For the last few days I’ve been using phpspec to build an application. Inevitably comparisons will be drawn between phpspec and PHPUnit, but I think that one clear distinction is found by considering how phpspec prevents the direct testing of a private method.
Testing a private method in PHPUnit is easy. Sebastian Bergmann provides a concise example using PHP’s reflection library. Conversely, phpspec prevents this. Because all the calls in your phpspec examples are proxied to an instance of the object under test, you are forced to interact with the object through its public interface.
So what’s wrong with exposing your privates?
This is an argument that I have at least once a month. There are several reasons that breaking encapsulation to facilitate unit testing is a bad idea. What follows is not a concise list, and I would love additional ammunition for future arguments in the comments. Counter arguments are also welcome!
Testing implementation details prevents effective refactoring
One of the biggest reasons to support your code with tests is to know when a change to the code has broken some functionality. This is especially true in the TDD paradigm of red, green, refactor. The problem is, if you have specific tests that target your implementation rather than just testing that your object delivers on the promises of its interface, then when you change an implementation detail you may also need to change your tests. For this reason, if you really must test a private method you should take care to keep those tests separate.
Code coverage reports are devalued
This is because by explicitly testing encapsulated code, you prevent the code coverage tool from proving that all the lines of code in an object are used by your public methods. Dead code may go unnoticed because you cover it by testing directly.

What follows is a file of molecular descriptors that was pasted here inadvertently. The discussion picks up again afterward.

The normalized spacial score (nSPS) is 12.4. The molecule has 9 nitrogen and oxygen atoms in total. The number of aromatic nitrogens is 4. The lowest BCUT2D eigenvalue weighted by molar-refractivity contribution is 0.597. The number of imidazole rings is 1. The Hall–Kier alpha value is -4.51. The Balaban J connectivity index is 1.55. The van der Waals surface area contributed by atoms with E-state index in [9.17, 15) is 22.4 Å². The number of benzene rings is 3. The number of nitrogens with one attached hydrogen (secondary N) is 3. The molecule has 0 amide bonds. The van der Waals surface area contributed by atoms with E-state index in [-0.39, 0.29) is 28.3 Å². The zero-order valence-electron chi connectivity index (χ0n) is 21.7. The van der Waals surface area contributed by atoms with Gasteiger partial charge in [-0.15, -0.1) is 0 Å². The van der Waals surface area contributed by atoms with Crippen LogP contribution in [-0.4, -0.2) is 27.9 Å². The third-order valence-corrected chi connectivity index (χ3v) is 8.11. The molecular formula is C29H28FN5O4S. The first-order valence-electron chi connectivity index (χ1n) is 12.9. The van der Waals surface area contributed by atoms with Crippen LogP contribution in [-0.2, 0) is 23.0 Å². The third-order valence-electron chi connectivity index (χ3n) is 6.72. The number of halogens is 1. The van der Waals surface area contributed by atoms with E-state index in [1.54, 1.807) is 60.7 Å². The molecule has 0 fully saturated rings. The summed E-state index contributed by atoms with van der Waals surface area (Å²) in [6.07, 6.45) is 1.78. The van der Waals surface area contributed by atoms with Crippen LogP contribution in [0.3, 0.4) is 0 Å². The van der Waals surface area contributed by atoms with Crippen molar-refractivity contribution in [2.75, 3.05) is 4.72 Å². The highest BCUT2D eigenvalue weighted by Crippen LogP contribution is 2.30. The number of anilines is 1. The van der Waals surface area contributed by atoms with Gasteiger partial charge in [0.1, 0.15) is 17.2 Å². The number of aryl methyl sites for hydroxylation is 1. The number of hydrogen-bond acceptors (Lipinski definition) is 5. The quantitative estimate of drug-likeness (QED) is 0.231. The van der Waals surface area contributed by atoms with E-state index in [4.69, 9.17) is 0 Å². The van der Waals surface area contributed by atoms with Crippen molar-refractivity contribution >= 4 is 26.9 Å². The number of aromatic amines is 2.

For me, code coverage is most useful when tests only penetrate an object though its public interface. If your code demonstrates all the requirements of the business and this is verified by tests, then unused code should be safe to delete.
Not SOLID code
Often an excuse for testing a private method is that it contains important business logic. In my experience this is a sign that the design is not quite right. Placing valuable logic in another object is likely to be a violation of the Single Responsibility Principle. If a piece of logic is mission critical, it should be represented by its own object, and an explicit part of your domain language. To do less is to fail to emphasise the importance of that logic in the application.
How do I know what’s broken?
In the article I linked to previously, Sebastian calls the act of testing private functionality though the public API “indirect testing”. He then says:
The problem with this approach is that when the test fails we do not know directly where the root cause for the failure is. It could be in either testDoSomething() or testDoSomethingPrivate(). This makes the test less valuable.
I do not fully agree with Sebastian on this point, and he does also go on to say that he agrees with Dave Thomas and Andy Hunt that:
In general, you don’t want to break any encapsulation for the sake of testing … If there is significant functionality that is hidden behind private or protected access, that might be a warning sign that there’s another class in there struggling to get out.
Although we do not immediately know the root cause of the failed test, the code under test should not be so complicated as to make locating the cause of a failure an issue. In my opinion, what makes an indirect test less valuable is when it covers a large and/or complex implementation. Rather than breaking encapsulation, take the hint that the code needs refactoring into smaller, less complex objects. And guess what…you’ll need tests to perform that work safely!
Is it possible to test privates with phpspec?
No, not directly. phpspec is about defining the behaviour of your objects, not testing their implementation. That an implementation can change completely without affecting your specs at all is a great strength of testing, and phpspec helps you achieve that. If someone was so inclined they could hack reflection into phpspec to make it interact directly with private methods and properties, but really, why would you?